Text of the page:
Man of LaMancha
Book by Dale Wasserman
Lyrics by Joe Darion
Music by Mitch Leigh
"I shall impersonate a man! Come, enter into my imagination and see him."
This is the ultimate in theatre philosophy. Asking your audience not only to open up to your performance but enter into it as well. The power of imagination to transcend even the most dire situation to give hope is one of the most powerful gifts that we have.
This all sounds too happy-go-lucky as musicals often do, but let us consider that this is not a full musical. It is a musical within a play and functions in a way that allows the audience that much more distance and, thus, scrutiny, for what they are watching. Just like the prisoners in the play who are watching what Cervantes is showing them, we are forced to challenge what we are being shown. Is the mad knight Don Quixote delusional or is he showing us a world that we wish we could live in?
The transformative (literally) moment is when Cervantes opens his chest of properties and costumes and begins to apply the make-up and wig in which he will portray Quixote. There is power her; we see the transformation take place. We forgive representational costuming and staging because it becomes part of how the story is told. It is mean to be much more earthy than a normal play. It was intended to run without intermission - with no break to allow the audience to readjust. It was originally staged in a 3/4's thrust - coming out from hiding behind the proscenium arch and living in three dimensions within the audience.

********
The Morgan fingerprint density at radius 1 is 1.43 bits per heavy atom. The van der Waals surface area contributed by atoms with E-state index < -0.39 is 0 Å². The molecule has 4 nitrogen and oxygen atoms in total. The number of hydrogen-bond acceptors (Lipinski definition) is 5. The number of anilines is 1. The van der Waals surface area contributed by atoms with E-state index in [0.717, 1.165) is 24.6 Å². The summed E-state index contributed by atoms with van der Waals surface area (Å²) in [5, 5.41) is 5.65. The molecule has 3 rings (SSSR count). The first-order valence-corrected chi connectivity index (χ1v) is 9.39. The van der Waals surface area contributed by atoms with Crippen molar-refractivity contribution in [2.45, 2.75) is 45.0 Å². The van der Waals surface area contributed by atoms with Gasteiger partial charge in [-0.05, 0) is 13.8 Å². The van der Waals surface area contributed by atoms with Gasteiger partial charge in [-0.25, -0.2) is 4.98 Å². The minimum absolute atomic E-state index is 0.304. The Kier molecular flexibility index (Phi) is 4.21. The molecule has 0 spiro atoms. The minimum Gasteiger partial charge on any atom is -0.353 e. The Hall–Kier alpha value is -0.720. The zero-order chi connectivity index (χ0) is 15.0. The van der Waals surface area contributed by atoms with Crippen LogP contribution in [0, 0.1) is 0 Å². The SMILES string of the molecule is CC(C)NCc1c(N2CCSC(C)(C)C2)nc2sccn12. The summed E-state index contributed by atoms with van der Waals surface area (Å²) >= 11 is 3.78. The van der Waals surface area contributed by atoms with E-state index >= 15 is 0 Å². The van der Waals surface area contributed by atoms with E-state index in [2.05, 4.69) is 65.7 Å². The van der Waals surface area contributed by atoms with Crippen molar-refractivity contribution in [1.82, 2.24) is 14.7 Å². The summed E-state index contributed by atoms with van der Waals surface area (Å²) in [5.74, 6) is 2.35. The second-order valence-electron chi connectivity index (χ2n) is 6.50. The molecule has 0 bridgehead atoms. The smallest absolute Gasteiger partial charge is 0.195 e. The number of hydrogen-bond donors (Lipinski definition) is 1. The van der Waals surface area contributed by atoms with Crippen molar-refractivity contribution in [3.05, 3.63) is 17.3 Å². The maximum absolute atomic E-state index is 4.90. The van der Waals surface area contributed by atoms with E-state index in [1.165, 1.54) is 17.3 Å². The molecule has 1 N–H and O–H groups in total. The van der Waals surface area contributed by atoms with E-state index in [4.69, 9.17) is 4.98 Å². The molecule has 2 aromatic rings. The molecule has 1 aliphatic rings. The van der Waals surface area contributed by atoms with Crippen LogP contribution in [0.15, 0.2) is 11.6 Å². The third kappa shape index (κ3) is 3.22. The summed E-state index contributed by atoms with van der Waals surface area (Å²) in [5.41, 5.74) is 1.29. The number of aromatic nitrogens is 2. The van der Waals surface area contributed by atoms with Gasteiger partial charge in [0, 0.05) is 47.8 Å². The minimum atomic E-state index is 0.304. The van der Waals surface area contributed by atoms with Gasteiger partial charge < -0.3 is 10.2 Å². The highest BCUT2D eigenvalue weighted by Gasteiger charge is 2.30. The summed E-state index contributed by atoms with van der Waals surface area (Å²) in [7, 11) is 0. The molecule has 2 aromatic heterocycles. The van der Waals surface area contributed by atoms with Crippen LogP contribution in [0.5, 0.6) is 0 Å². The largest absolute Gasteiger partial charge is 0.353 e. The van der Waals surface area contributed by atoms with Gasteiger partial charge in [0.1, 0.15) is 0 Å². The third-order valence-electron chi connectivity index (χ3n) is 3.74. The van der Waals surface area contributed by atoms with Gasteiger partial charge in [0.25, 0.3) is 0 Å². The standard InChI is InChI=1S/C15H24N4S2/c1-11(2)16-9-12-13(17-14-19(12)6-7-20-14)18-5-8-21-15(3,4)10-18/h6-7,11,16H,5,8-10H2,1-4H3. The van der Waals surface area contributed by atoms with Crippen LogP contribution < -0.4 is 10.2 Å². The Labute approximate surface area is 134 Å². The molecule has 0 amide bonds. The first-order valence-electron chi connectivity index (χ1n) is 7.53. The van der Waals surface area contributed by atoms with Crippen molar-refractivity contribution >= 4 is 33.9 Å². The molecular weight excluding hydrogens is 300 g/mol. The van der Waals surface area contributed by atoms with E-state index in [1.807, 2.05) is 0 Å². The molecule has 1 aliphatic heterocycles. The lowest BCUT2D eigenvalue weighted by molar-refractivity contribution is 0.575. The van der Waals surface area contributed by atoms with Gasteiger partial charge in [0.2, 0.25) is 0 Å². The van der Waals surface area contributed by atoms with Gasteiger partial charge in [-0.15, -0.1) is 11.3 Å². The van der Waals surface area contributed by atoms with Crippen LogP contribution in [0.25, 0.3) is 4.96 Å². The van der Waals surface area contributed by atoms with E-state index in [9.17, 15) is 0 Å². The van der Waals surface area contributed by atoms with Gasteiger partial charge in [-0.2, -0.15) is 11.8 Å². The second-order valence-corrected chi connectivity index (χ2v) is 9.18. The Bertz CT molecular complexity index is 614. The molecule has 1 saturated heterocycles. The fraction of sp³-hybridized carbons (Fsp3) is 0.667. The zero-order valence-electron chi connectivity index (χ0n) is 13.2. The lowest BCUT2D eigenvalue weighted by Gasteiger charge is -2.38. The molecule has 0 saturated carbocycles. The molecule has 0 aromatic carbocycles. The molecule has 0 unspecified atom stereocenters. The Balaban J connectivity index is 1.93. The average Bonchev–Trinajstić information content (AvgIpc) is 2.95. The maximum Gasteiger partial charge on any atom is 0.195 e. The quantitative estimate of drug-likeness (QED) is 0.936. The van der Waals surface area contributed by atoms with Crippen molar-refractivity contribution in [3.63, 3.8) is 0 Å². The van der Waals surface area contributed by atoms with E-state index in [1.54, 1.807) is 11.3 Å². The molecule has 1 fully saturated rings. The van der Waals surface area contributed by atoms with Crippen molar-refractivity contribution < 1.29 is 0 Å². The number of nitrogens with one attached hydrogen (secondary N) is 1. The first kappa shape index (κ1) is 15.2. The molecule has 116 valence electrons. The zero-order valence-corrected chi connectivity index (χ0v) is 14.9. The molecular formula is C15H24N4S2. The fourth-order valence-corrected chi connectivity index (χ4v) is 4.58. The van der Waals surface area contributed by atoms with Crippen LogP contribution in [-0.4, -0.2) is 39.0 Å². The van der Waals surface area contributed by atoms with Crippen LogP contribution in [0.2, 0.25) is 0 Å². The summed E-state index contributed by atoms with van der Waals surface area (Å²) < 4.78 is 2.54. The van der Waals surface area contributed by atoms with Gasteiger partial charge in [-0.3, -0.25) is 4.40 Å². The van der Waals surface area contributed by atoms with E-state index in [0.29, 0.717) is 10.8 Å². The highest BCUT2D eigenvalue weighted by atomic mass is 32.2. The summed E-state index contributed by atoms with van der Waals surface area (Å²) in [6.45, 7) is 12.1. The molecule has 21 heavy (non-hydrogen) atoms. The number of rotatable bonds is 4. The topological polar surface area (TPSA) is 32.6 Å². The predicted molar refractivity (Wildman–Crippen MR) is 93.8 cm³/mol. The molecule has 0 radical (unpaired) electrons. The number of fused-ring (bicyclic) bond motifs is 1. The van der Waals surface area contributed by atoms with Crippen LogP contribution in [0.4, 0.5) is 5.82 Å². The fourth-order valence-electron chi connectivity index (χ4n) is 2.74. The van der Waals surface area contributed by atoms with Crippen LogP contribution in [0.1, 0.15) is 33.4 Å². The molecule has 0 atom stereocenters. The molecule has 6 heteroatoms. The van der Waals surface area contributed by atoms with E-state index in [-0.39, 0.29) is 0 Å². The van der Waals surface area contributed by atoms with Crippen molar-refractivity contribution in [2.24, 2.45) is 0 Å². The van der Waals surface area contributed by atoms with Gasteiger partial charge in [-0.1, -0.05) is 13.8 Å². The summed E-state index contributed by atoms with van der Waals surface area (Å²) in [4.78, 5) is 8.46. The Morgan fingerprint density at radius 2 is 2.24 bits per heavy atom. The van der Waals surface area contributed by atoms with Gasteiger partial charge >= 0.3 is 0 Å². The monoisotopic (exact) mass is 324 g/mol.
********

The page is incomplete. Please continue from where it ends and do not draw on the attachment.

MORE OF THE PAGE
A little know fact is Man of LaMancha is based on the screenplay I, Don Quixote by Dale Wasserman. It premiered as a made-for-tv movie in 1959 (starring Colleen Dewhurst). Wasserman optioned it for Broadway, but was not picked up. Director Albert Marre suggested that Wasserman, instead turn it into a musical. The rest is history.
On a personal note, I count this musical as my first play. I would make my parents play the record album as I trotted around the living room with on my stick-horse waving my wooden sword in the air. I was "Donkey Ho-tee" riding into the arena. Little did I know at the age of three that a wooden sword and stick-horse were the most appropriate props I could have chosen for the play.
Happy Birthday: Lillian Hellman (1905-1984)